This will be the third time I have written about my sister’s band, “Beebs and Her Moneymakers” and I suspect it won’t be the last.
The first time was to register the shock that I knew someone with that much talent and her own tight band. They play ska, they play rock, they play beautiful and beautifully arranged songs, but most impressive for me, they play incredible funk! Their first album/CD had just come out and — you know how you’d expect family to perform well, but like the best band in a talent show? This was not like that. This was professional, world-class stuff!
For a debut, the production values were great (I still don’t know how she managed that)! But, beyond the technical details, the music was unlike anything I had ever heard before. There were songs that were reggae/ska, psychedelic acid rock, and a song featuring flute, a sweet vocal by my sister, and an incredible poetry slam/rap bit — all in the same song! That was their first CD and my first review. (I only write when I feel I have to and after listening I had to.
We had a French exchange student living with us two summers ago and we went to see the band play their part in The Warped Tour. They rocked out and called attention to themselves among the bands on the tour. Apparently a part of the “Warped Roadies” TV show, we got interviewed. Our French student returned to France, happy to share the music there.
A little over a year ago, on my wife’s birthday, Beebs and the band played in New Haven, Connecticut, far from their native Florida. They kicked serious butt at Toad’s Place, a famous up-and-coming/ established band venue. Soon, I thought, if I didn’t know them, I wouldn’t be able to afford tickets. It was a great night for everyone there, and I got exposed to a great new song, “I’m Not Crazy”, and a cover version of “Wrecking Ball” by Miley Cyrus which bears as much resemblance to Miley’s version as Jose Feliciano’s version of “Light My Fire” does to The Doors’ version. Rocky, Funky, Jazzy, it’s everything Cyrus’ version isn’t. The video features John Stamos on the ball rather than young girl.
An album came out recently, “The Wurst Album Ever”, and I have seen and heard bits of it, but not had the whole thing yet. Sometime this Fall, the band hit #15 on the Reggae charts with “I’m Not Crazy”, I think it was the Jamaican charts! That’s like being on the playlist of a funk station in Memphis! I now know somebody who has a Top 40 hit, albeit on a specialized chart, but still…! And she’s in my family!. This would make our mother (who sang in nightclubs in Miami long before Michelle was born) very, very proud. Our great aunt Mary, who I don’t think she ever met, is forever on film in a Gene Autry comboy musical. Michelle carries on the tradition and I know Mom would have been proud.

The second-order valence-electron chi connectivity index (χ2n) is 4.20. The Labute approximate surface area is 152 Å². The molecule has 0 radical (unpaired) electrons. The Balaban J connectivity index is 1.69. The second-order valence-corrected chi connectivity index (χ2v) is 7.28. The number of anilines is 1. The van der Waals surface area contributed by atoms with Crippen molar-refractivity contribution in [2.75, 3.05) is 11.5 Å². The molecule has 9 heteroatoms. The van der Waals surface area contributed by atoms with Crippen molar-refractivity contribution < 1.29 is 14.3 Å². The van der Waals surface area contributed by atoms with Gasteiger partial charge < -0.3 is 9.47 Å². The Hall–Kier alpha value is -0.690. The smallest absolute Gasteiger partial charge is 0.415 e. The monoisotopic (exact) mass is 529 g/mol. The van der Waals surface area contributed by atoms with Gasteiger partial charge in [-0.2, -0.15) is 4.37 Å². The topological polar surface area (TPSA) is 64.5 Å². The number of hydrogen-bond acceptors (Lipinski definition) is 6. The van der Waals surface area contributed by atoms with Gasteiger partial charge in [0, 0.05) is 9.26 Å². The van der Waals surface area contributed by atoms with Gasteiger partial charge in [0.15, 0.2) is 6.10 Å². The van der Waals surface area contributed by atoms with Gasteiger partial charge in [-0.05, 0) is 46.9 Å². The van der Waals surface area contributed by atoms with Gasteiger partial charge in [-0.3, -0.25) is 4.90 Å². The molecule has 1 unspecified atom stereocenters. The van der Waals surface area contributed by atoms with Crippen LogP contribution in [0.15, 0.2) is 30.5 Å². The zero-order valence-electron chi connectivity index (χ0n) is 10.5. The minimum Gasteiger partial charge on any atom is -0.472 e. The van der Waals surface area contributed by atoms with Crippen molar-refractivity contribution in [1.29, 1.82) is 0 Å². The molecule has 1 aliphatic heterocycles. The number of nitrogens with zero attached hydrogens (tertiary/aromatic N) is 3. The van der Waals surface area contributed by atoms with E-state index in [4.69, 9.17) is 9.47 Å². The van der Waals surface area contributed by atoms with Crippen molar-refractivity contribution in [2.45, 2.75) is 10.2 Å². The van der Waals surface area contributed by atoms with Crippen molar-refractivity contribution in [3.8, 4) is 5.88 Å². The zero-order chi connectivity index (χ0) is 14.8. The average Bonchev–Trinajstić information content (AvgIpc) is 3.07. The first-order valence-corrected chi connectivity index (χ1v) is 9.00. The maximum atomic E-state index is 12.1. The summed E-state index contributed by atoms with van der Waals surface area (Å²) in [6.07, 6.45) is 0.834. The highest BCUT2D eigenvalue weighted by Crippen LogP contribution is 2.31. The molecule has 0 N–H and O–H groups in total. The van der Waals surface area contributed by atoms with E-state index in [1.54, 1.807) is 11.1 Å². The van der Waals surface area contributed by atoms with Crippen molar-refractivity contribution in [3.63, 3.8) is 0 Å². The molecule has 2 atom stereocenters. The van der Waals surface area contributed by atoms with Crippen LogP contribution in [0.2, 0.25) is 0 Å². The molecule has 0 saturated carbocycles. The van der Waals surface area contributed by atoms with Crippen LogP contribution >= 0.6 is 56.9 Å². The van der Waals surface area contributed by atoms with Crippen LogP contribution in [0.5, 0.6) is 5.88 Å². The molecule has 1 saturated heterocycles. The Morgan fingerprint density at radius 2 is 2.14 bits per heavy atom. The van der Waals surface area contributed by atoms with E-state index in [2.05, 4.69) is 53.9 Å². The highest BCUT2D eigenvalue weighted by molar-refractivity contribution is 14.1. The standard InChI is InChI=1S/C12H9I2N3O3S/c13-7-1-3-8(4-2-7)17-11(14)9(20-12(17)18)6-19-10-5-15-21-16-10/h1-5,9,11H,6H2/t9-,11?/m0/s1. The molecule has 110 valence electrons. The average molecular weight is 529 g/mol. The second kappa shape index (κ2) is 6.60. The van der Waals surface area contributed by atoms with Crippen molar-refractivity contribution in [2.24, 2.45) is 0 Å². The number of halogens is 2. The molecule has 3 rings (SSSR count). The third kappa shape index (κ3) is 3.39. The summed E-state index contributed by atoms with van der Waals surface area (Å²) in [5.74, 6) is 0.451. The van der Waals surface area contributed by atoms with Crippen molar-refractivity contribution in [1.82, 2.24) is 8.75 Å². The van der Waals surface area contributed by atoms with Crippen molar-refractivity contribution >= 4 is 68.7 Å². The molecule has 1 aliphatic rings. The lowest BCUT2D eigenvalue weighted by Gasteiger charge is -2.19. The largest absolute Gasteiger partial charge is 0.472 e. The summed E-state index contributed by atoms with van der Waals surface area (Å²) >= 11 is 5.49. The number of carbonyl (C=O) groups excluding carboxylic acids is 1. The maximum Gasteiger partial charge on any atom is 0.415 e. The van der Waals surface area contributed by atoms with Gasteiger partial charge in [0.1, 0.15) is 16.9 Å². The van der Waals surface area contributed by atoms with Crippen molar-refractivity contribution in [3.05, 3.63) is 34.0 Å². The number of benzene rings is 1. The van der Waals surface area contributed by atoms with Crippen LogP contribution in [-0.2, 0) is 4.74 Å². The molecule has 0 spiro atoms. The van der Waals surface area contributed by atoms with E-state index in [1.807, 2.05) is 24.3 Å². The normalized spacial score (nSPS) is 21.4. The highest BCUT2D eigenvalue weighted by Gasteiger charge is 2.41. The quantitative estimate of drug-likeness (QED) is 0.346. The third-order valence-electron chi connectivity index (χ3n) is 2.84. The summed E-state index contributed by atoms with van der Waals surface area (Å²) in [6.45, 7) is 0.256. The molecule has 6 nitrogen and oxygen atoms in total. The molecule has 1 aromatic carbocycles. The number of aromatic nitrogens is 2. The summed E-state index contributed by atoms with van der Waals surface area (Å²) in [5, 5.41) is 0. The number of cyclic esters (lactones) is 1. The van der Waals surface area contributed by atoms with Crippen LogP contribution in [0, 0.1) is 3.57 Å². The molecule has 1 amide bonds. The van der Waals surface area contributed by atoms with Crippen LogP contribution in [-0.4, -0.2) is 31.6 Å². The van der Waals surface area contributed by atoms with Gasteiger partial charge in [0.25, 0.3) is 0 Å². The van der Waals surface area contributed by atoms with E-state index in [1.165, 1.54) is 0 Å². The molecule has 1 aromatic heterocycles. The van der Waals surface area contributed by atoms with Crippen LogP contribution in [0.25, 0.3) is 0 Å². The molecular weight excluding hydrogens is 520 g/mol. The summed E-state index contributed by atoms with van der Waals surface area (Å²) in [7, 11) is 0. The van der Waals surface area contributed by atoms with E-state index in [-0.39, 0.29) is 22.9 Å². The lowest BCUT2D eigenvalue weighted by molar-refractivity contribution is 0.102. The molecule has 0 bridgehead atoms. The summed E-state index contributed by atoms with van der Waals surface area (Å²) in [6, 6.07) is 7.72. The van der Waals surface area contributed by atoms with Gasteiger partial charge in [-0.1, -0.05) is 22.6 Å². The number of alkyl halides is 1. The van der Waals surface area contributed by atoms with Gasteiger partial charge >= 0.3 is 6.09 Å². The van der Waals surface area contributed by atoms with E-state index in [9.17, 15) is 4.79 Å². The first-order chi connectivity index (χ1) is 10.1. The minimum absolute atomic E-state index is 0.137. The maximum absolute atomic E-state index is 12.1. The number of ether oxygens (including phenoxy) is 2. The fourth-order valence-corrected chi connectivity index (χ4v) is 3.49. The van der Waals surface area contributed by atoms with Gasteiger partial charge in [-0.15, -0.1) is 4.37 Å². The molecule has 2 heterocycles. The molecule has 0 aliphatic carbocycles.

(By the way, my mother loved the band when she was alive and was very close to the band members who used to congregate at our house or she would see at clubs. In addition to a natural affinity for music, our mother had a really sense about people, and this band is full of really nice folks. When they stayed at our house on their first Warped Tour, my daughters, our student, and my wife were all enchanted by them. They were wonderful guests and generally nice folks, who only showed off a little of their skills. That may not be a big thing in the music industry (or it may, I don’t know), but I have to think it’s a lot more fun to work with kind talented people than it is to work with just talented people.
Today, I received a link to a video of a Bruno Mars song covered by the band featured on YouTube. I never know where the band is going to come from musically, but they are on it once again. The song has a feminine swagger to it that makes it seem like it must have had male power written all over it. My daughters know the Bruno version, and have now seen and like Beebs and the bands’ version. What this reminds me of is Otis Redding writing “Respect” and Aretha owning it. With a new gender, it’s a new song.
What does the future hold for the band? I don’t know. Having lived in Los Angeles and Boston, I can tell you that “talent” does not necessarily equal “popular”. At the same time, “popular” doesn’t always mean “long-lasting”. There are many people in many bands that you have never heard of who are far better than the one hit wonders and factory-farmed boy/girl bands with electronic disco tracks behind them that appear on the radio. Solid musicians, however, last forever — in clubs, on CD, as well-respected studio musicians with connections to each other. Beebs and the band work hard enough and have enough of a groove that I suspect they’ll become “overnight sensations” after years of working out on the circuit.
In any case, Beebs, Lovelady, Bunky, Brisske, and E-Money are all extremely talented musicians and good people. As my sister doesn’t pick untalented musicians or have patience for jerks, I assume that means that Levon White is an incredible bass player. Certainly, the funk requires it. Electric guitar, ala Hendrix, funky horns ala the swingest jazz, rapid-fire and steady drum work by Brisske, and Sax work that would impress Boots Randolph (look it up), combined with Beebs’ know-how-to-pick-’em talent and the hard-working vocals by the lead singer, Beebs and Her Moneymakers are well worth a listen, a visit, a show and whatever else is out there.
Best of luck to them in 2015!